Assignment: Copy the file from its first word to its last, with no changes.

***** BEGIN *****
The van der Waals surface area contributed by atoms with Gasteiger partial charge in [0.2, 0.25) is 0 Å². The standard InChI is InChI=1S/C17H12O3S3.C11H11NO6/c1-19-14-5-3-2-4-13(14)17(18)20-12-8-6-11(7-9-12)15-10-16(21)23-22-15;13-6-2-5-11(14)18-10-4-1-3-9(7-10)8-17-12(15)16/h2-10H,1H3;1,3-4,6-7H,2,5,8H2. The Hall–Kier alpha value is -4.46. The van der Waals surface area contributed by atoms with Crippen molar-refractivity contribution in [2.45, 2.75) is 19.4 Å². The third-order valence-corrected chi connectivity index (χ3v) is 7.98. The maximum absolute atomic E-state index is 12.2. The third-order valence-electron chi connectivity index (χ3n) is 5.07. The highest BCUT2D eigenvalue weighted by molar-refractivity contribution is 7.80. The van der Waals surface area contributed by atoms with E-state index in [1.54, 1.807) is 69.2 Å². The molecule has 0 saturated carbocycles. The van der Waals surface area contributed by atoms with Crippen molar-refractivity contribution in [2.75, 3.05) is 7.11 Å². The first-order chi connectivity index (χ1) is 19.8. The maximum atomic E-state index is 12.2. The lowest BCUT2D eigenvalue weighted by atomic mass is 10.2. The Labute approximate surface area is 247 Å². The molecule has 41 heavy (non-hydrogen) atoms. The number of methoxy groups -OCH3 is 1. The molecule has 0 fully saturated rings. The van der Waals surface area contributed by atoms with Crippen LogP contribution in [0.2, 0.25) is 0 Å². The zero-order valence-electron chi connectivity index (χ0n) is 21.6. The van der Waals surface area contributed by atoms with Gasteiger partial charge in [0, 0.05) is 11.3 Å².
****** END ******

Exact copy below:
The van der Waals surface area contributed by atoms with Gasteiger partial charge in [0.2, 0.25) is 0 Å². The standard InChI is InChI=1S/C17H12O3S3.C11H11NO6/c1-19-14-5-3-2-4-13(14)17(18)20-12-8-6-11(7-9-12)15-10-16(21)23-22-15;13-6-2-5-11(14)18-10-4-1-3-9(7-10)8-17-12(15)16/h2-10H,1H3;1,3-4,6-7H,2,5,8H2. The Hall–Kier alpha value is -4.46. The van der Waals surface area contributed by atoms with Crippen molar-refractivity contribution in [2.45, 2.75) is 19.4 Å². The third-order valence-corrected chi connectivity index (χ3v) is 7.98. The maximum absolute atomic E-state index is 12.2. The third-order valence-electron chi connectivity index (χ3n) is 5.07. The highest BCUT2D eigenvalue weighted by molar-refractivity contribution is 7.80. The van der Waals surface area contributed by atoms with E-state index in [1.54, 1.807) is 69.2 Å². The molecule has 0 saturated carbocycles. The van der Waals surface area contributed by atoms with Crippen molar-refractivity contribution in [2.75, 3.05) is 7.11 Å². The first-order chi connectivity index (χ1) is 19.8. The maximum atomic E-state index is 12.2. The lowest BCUT2D eigenvalue weighted by atomic mass is 10.2. The Labute approximate surface area is 247 Å². The molecule has 41 heavy (non-hydrogen) atoms. The number of methoxy groups -OCH3 is 1. The molecule has 0 fully saturated rings. The van der Waals surface area contributed by atoms with Crippen LogP contribution in [0.2, 0.25) is 0 Å². The zero-order valence-electron chi connectivity index (χ0n) is 21.6. The van der Waals surface area contributed by atoms with Gasteiger partial charge in [0, 0.05) is 11.3 Å².